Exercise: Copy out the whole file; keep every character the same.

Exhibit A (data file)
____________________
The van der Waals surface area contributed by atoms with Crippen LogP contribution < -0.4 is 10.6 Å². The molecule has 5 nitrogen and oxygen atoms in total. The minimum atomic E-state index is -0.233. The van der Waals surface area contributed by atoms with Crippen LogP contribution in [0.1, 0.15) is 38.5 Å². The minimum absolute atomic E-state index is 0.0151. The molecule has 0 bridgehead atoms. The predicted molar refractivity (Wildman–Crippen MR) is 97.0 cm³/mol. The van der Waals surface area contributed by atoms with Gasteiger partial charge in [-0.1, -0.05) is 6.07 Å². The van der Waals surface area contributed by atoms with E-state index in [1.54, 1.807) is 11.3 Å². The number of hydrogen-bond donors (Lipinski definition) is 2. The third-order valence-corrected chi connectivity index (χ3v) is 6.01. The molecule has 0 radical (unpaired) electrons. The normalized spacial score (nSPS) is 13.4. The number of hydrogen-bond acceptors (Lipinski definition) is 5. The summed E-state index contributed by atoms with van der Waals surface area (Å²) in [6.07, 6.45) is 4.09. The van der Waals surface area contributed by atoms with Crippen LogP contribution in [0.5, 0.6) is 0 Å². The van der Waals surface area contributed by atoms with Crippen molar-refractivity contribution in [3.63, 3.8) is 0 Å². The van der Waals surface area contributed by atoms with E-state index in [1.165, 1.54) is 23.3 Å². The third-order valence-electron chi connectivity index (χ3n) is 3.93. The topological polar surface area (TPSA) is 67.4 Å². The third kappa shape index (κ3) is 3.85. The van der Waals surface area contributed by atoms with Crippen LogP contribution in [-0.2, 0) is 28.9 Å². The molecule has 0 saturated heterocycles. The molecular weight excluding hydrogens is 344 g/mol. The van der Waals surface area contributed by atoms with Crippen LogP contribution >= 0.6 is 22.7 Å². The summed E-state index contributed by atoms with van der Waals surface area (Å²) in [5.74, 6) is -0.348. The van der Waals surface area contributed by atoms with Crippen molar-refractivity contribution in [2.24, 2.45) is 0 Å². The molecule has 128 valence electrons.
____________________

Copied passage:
The van der Waals surface area contributed by atoms with Crippen LogP contribution < -0.4 is 10.6 Å². The molecule has 5 nitrogen and oxygen atoms in total. The minimum atomic E-state index is -0.233. The van der Waals surface area contributed by atoms with Crippen LogP contribution in [0.1, 0.15) is 38.5 Å². The minimum absolute atomic E-state index is 0.0151. The molecule has 0 bridgehead atoms. The predicted molar refractivity (Wildman–Crippen MR) is 97.0 cm³/mol. The van der Waals surface area contributed by atoms with Gasteiger partial charge in [-0.1, -0.05) is 6.07 Å². The van der Waals surface area contributed by atoms with E-state index in [1.54, 1.807) is 11.3 Å². The number of hydrogen-bond donors (Lipinski definition) is 2. The third-order valence-corrected chi connectivity index (χ3v) is 6.01. The molecule has 0 radical (unpaired) electrons. The normalized spacial score (nSPS) is 13.4. The number of hydrogen-bond acceptors (Lipinski definition) is 5. The summed E-state index contributed by atoms with van der Waals surface area (Å²) in [6.07, 6.45) is 4.09. The van der Waals surface area contributed by atoms with Crippen LogP contribution in [0.5, 0.6) is 0 Å². The van der Waals surface area contributed by atoms with Crippen molar-refractivity contribution in [3.63, 3.8) is 0 Å². The van der Waals surface area contributed by atoms with E-state index in [1.165, 1.54) is 23.3 Å². The third-order valence-electron chi connectivity index (χ3n) is 3.93. The topological polar surface area (TPSA) is 67.4 Å². The third kappa shape index (κ3) is 3.85. The van der Waals surface area contributed by atoms with Crippen LogP contribution in [-0.2, 0) is 28.9 Å². The molecule has 0 saturated heterocycles. The molecular weight excluding hydrogens is 344 g/mol. The van der Waals surface area contributed by atoms with Crippen LogP contribution >= 0.6 is 22.7 Å². The summed E-state index contributed by atoms with van der Waals surface area (Å²) in [5.74, 6) is -0.348. The van der Waals surface area contributed by atoms with Crippen molar-refractivity contribution in [2.24, 2.45) is 0 Å². The molecule has 128 valence electrons.